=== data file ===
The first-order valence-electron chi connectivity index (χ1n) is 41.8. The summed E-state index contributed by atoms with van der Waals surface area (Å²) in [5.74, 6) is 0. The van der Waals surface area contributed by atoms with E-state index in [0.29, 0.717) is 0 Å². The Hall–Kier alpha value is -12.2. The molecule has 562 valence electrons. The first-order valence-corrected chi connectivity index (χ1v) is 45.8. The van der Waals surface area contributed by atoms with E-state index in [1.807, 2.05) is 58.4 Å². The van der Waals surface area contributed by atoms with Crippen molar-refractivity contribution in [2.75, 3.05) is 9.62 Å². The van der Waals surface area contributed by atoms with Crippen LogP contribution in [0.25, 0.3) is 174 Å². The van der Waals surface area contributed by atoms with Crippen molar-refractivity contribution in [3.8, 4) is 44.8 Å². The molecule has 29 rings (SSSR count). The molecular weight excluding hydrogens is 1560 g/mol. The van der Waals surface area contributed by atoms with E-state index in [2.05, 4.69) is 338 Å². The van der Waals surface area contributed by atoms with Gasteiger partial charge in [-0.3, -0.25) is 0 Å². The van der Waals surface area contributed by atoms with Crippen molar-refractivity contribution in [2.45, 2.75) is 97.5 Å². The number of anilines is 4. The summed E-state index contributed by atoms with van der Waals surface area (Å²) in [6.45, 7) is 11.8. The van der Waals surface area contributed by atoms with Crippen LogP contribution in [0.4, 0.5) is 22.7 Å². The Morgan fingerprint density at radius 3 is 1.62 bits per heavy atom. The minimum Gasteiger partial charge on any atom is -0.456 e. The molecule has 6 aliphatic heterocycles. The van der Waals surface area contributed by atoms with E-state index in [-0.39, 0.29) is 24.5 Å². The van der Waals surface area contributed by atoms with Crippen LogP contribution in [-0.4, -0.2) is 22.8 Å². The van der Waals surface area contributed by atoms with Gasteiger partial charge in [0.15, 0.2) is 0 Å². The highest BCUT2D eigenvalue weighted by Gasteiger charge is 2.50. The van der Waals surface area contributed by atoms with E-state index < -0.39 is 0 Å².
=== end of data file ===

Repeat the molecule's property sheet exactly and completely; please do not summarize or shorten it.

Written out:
The first-order valence-electron chi connectivity index (χ1n) is 41.8. The summed E-state index contributed by atoms with van der Waals surface area (Å²) in [5.74, 6) is 0. The van der Waals surface area contributed by atoms with E-state index in [0.29, 0.717) is 0 Å². The Hall–Kier alpha value is -12.2. The molecule has 562 valence electrons. The first-order valence-corrected chi connectivity index (χ1v) is 45.8. The van der Waals surface area contributed by atoms with E-state index in [1.807, 2.05) is 58.4 Å². The van der Waals surface area contributed by atoms with Crippen molar-refractivity contribution in [2.75, 3.05) is 9.62 Å². The van der Waals surface area contributed by atoms with Crippen LogP contribution in [0.25, 0.3) is 174 Å². The van der Waals surface area contributed by atoms with Crippen molar-refractivity contribution in [3.8, 4) is 44.8 Å². The molecule has 29 rings (SSSR count). The molecular weight excluding hydrogens is 1560 g/mol. The van der Waals surface area contributed by atoms with E-state index in [2.05, 4.69) is 338 Å². The van der Waals surface area contributed by atoms with Gasteiger partial charge in [-0.3, -0.25) is 0 Å². The van der Waals surface area contributed by atoms with Crippen molar-refractivity contribution in [2.45, 2.75) is 97.5 Å². The number of anilines is 4. The summed E-state index contributed by atoms with van der Waals surface area (Å²) in [6.45, 7) is 11.8. The van der Waals surface area contributed by atoms with Crippen LogP contribution in [0.4, 0.5) is 22.7 Å². The Morgan fingerprint density at radius 3 is 1.62 bits per heavy atom. The minimum Gasteiger partial charge on any atom is -0.456 e. The molecule has 6 aliphatic heterocycles. The van der Waals surface area contributed by atoms with E-state index in [-0.39, 0.29) is 24.5 Å². The van der Waals surface area contributed by atoms with Crippen LogP contribution in [-0.4, -0.2) is 22.8 Å². The van der Waals surface area contributed by atoms with Gasteiger partial charge in [0.15, 0.2) is 0 Å². The highest BCUT2D eigenvalue weighted by Gasteiger charge is 2.50. The van der Waals surface area contributed by atoms with E-state index < -0.39 is 0 Å².